Even though he’s not in one of the major music hubs like New York or Los Angeles or even Nashville, Memphis-based grad Brad Blackwood (Recording Arts, 1996) still has an impressive client list. He’s mastered albums for Jane’s Addiction, Maroon 5, Keith Urban, and many more.
This resume, along with his reputation for being excellent at what he does, won him this year’s ‘Master of Mastering’ award at the first ever Pensado Awards. The trophy joins the others in his collection, a pair of GRAMMY Awards (Best Bluegrass Album and Best Engineered Album) from 2012 for his work on Alison Krauss & Union Station’s Paper Airplanes.
Mastering is the “last creative step in the making of the record and the first technical step in the production of the music that people are going to hear,” says Brad. His work involves prepping and transferring the final mixes over to compact disc (CD) or vinyl masters, along with creating the files that will be uploaded to iTunes. It’s a practice that involves a lot of critical listening and high precision.
“The general concept of what I’m doing to a stereo mix is not unlike what someone might do to a stereo overhead set of drums,” says Brad. “It’s the way you EQ things and the way you do things to make the tracks sound as good as they can.”
Brad was first exposed to mastering while studying Recording Arts at Full Sail, and was while he was still interested in mixing, it was a process that intrigued him. After graduation, Brad took a few small audio jobs for a couple of months around Central Florida before Full Sail’s Career Development department set him up with an interview at Ardent, a studio in Memphis. It was there that he realized mastering was what he wanted to do.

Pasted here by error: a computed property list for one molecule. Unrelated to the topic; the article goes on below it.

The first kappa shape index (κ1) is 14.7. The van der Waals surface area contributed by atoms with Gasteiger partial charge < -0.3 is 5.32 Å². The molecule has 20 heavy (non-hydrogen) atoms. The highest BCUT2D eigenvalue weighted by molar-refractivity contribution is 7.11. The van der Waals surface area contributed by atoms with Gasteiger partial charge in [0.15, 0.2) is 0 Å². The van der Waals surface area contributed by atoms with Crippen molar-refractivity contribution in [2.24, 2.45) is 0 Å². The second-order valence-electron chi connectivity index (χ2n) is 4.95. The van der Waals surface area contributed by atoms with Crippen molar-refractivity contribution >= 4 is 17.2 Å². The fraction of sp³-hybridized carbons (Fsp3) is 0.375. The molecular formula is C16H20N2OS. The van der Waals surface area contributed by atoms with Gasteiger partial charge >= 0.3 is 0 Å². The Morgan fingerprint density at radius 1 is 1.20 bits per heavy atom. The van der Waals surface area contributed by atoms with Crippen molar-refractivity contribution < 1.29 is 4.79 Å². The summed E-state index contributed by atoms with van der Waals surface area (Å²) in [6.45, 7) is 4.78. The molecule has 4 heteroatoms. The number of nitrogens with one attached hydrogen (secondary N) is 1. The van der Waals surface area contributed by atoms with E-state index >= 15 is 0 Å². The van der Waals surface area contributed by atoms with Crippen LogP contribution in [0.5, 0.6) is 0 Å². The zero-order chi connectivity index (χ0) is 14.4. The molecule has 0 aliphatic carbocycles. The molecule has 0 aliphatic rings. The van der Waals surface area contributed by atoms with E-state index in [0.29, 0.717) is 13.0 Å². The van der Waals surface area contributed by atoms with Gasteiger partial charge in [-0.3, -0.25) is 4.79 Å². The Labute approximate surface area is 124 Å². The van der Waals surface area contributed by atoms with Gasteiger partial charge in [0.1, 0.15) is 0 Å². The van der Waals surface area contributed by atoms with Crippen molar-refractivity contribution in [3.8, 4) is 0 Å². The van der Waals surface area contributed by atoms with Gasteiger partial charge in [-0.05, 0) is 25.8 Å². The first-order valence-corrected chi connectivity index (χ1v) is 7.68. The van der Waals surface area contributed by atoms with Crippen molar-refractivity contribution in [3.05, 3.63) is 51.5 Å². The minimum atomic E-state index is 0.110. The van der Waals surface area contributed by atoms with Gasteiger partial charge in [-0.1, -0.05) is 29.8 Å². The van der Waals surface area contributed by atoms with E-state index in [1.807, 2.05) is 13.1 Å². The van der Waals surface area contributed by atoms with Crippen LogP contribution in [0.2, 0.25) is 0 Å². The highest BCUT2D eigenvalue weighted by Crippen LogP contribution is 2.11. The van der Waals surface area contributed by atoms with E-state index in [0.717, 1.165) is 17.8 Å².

“Once I got into the actual studio [at Ardent] and saw the recording process – hearing someone try to record guitars or drums and spend hours getting one part down – it kind of drove me crazy,” remembers Brad. “I didn’t have the patience for that. So [the studio] bought a SADiE system (an early digital mastering system) and I kind of took the machine over and became the in-house editing guy. I just kind of naturally blossomed into it.”
Brad worked at Ardent for seven years – even reviving and running the studio’s mastering division – before eventually deciding to venture off on his own to open Euphonic Masters in 2003. Now, a typical week for Brad involves mastering around 20-30 singles and albums. In the past month, he’s mastered records for Nonpoint, Korn, and Julie Black.
“What a good mastering engineer brings is translation,” says Brad. “I think that any time the master calls attention to itself – a track so clipped and distorted that it doesn’t sound good and distracts from the music – it’s a bad thing. A really good, well-mastered record is … you’re not even going to think about the mastering. It’s just going to sound good.”
Another important key to Brad’s mastering process: rarely letting the artist in the room with him while he’s working. “When I started Euphonic I did a ridiculous amount of research, looking back over my sessions from over the years, and I found that when clients attended the session, I was more frequently having to go back and tweak the masters later to make them happy. They’re not familiar with the room, so they’ll hear something and say, ‘Hey, let’s make this a little brighter,’ and you’ll adjust it, even against your best judgment because they’re there and it’s their art. But later they’ll listen to it and it won’t quite sound like they thought it did.”
Brad knows he took a risk, opening his studio up in a place like Memphis, but he feels like he did it at just the right time. The changing landscape of the recording industry allows Brad to master files and then send them back to his clients via Dropbox or FTP.
“I get paid to listen to music and I kind of make my own hours, which in the recording world is almost unheard of,” says Brad. “I’ve got the best job in the industry.”